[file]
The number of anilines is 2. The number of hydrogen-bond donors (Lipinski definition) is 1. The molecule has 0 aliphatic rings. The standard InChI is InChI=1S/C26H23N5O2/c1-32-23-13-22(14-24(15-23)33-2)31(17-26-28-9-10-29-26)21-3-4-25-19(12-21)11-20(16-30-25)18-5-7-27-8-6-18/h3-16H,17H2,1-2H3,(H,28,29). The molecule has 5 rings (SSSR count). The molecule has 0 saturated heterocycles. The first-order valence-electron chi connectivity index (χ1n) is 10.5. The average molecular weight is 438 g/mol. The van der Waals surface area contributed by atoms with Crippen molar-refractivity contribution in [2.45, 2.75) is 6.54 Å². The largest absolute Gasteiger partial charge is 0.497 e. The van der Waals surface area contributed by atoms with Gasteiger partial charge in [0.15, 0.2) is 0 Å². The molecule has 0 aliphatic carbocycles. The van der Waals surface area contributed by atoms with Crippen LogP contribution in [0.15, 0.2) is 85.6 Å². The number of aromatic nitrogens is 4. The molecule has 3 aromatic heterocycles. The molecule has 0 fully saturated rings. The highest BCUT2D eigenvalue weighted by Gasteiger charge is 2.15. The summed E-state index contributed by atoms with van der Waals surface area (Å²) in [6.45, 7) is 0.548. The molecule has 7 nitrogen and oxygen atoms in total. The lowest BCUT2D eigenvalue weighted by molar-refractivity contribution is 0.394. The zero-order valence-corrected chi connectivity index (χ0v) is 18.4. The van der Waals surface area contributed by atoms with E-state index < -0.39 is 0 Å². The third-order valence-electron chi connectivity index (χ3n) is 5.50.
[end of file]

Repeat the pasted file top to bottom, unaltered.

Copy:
The number of anilines is 2. The number of hydrogen-bond donors (Lipinski definition) is 1. The molecule has 0 aliphatic rings. The standard InChI is InChI=1S/C26H23N5O2/c1-32-23-13-22(14-24(15-23)33-2)31(17-26-28-9-10-29-26)21-3-4-25-19(12-21)11-20(16-30-25)18-5-7-27-8-6-18/h3-16H,17H2,1-2H3,(H,28,29). The molecule has 5 rings (SSSR count). The molecule has 0 saturated heterocycles. The first-order valence-electron chi connectivity index (χ1n) is 10.5. The average molecular weight is 438 g/mol. The van der Waals surface area contributed by atoms with Crippen molar-refractivity contribution in [2.45, 2.75) is 6.54 Å². The largest absolute Gasteiger partial charge is 0.497 e. The van der Waals surface area contributed by atoms with Gasteiger partial charge in [0.15, 0.2) is 0 Å². The molecule has 0 aliphatic carbocycles. The van der Waals surface area contributed by atoms with Crippen LogP contribution in [0.15, 0.2) is 85.6 Å². The number of aromatic nitrogens is 4. The molecule has 3 aromatic heterocycles. The molecule has 0 fully saturated rings. The highest BCUT2D eigenvalue weighted by Gasteiger charge is 2.15. The summed E-state index contributed by atoms with van der Waals surface area (Å²) in [6.45, 7) is 0.548. The molecule has 7 nitrogen and oxygen atoms in total. The lowest BCUT2D eigenvalue weighted by molar-refractivity contribution is 0.394. The zero-order valence-corrected chi connectivity index (χ0v) is 18.4. The van der Waals surface area contributed by atoms with E-state index < -0.39 is 0 Å². The third-order valence-electron chi connectivity index (χ3n) is 5.50.